- Localized abdominal tenderness with peritoneal signs
Sepsis findings (systemic):
- Criteria for systemic inflammatory response syndrome (SIRS):
- Temperature > 38°C (100.4°F) or < 35°C (95°F)
- HR > 90/minute
- RR > 20 or partial pressure of carbon dioxide (PaCO2) < 35 mm Hg
- WBC > 12,000 (leukocytosis) or < 4000 (leukopenia)
- Sequential Organ Failure Assessment (SOFA):
- Mortality prediction score
- Used to track a person’s status during the stay in an ICU
- Based on an assessment of the degree of dysfunction of 6 organ systems.
- The score is calculated at admission and every 24 hours until discharge.
- Quick SOFA (qSOFA) is an abbreviated assessment tool (poorly sensitive, but decently specific for the risk of death):
- RR ≥ 22/minute
- Altered mentation
- Systolic BP ≤ 100 mm Hg
- CBC: WBC > 10,000 (leukocytosis)
- Serum creatinine
- Gram staining and culture of a wound or aspiration
- Blood cultures in patients who are febrile or have suspected sepsis
- Deep tissue or organ/space SSIs may require radiologic imaging for definitive diagnosis.
- Prosthetic infection (e.g., hernia mesh) may also require imaging to support the diagnosis.
- CT, MRI, or ultrasonography can identify abdominal, pelvic, and soft tissue abscesses.
- Imaging is needed for percutaneous or surgical drainage planning.
The management of SSIs may include antibiotics, abscess drainage (open or percutaneous), and removal of infected prosthetic material.
- Reserved for patients with significant cellulitis, SIRS, or organ/space or prosthetic infections
- Antibiotic choice depends on the procedure performed/type of wound:
- Infections associated with skin flora mostly require gram-positive coverage as well consideration for possible methicillin resistance.
- Contamination with intestinal flora requires gram-negative and anaerobic coverage.
|Methicillin-sensitive Staphylococcus aureus||Cefazolin||Clarithromycin|
|Methicillin-resistant Staphylococcus aureus||Vancomycin||Linezolid or daptomycin|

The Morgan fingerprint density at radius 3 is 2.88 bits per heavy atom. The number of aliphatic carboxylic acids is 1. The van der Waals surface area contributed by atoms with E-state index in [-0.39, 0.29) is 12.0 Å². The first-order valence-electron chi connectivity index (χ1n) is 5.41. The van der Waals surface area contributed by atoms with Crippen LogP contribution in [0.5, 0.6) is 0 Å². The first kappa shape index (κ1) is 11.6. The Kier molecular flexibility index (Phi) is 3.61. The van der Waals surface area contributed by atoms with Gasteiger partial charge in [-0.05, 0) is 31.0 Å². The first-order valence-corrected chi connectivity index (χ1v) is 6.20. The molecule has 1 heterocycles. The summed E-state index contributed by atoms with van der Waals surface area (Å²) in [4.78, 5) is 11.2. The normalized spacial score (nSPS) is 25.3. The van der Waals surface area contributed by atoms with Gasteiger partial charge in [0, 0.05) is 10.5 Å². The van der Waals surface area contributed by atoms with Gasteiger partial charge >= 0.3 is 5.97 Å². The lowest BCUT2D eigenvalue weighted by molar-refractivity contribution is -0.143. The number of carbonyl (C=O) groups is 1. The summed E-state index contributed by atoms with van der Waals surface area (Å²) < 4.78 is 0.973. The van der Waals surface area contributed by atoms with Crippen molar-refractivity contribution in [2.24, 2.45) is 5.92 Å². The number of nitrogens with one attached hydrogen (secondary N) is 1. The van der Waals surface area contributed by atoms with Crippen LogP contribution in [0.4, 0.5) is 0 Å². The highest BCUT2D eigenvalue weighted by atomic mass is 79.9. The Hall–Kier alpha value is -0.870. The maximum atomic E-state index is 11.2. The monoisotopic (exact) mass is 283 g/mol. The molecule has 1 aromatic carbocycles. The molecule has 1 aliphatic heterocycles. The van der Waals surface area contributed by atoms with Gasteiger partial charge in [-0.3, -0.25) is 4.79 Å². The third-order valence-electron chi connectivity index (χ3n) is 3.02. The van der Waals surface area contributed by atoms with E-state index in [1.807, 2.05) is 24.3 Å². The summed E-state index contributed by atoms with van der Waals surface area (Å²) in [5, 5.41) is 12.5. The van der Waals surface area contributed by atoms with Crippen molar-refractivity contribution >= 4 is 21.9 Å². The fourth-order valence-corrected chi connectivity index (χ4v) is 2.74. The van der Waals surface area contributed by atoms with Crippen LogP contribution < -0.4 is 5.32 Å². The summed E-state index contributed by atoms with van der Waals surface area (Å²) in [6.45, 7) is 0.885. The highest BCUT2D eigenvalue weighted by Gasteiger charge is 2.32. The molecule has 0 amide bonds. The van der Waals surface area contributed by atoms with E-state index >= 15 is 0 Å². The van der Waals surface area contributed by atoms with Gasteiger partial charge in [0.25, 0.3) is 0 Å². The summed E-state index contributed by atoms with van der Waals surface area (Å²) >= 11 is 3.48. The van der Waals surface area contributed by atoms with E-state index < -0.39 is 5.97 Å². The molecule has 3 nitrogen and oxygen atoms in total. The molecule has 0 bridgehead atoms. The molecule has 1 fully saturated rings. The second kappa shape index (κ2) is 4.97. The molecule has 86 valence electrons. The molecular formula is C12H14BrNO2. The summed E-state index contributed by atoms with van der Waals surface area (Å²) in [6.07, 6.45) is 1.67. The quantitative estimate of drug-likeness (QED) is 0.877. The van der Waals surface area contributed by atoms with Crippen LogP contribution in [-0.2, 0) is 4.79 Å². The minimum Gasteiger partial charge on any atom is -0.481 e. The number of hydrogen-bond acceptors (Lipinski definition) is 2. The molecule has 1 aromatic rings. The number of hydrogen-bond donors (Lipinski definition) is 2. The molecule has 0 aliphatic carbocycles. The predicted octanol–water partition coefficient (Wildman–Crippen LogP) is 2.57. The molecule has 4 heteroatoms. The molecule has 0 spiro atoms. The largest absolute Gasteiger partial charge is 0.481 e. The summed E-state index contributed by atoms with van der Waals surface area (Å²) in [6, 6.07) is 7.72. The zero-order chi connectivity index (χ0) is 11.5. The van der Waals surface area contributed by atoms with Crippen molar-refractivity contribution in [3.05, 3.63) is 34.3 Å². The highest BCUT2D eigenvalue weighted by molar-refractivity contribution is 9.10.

|Coagulase-negative staphylococci||Vancomycin||Linezolid or daptomycin|
|Streptococcus pyogenes (group A β-hemolytic streptococcus)||Benzylpenicillin, clindamycin||Clarithromycin|
|Clostridium spp.||Benzylpenicillin, metronidazole||Metronidazole|
- Superficial wound infection/abscess:
- Opening the wound
- Allowing the wound to heal by secondary intention with daily packing/dressing changes
- Deep wound infection with fascia/muscle involvement:
- Opening the wound
- Debridement of infected/ devitalized tissue may be needed.
- Daily packing/dressing changes for the wound; may benefit from vacuum wound therapy
- Organ/space infection:
- Very small abscesses (< 3 cm) may resolve with antibiotic therapy alone.
- Larger abscesses usually require either percutaneous or operative drainage.
- Infections involving prosthetic materials:
- Initial therapy is antibiotics with drainage of all associated abscesses.
- Salvage may be attempted if there is good clinical response to antibiotics and drainage, but most of the time, removal of the prosthetic material is required.
- Adherence to sterile technique
- Appropriate antibiotic prophylaxis
- Bowel preparation (cleansing) when feasible in cases involving bowel resection/anastomosis
- Optimizing patient’s condition (smoking cessation, adequate nutrition, blood glucose control, avoiding hypothermia in the OR)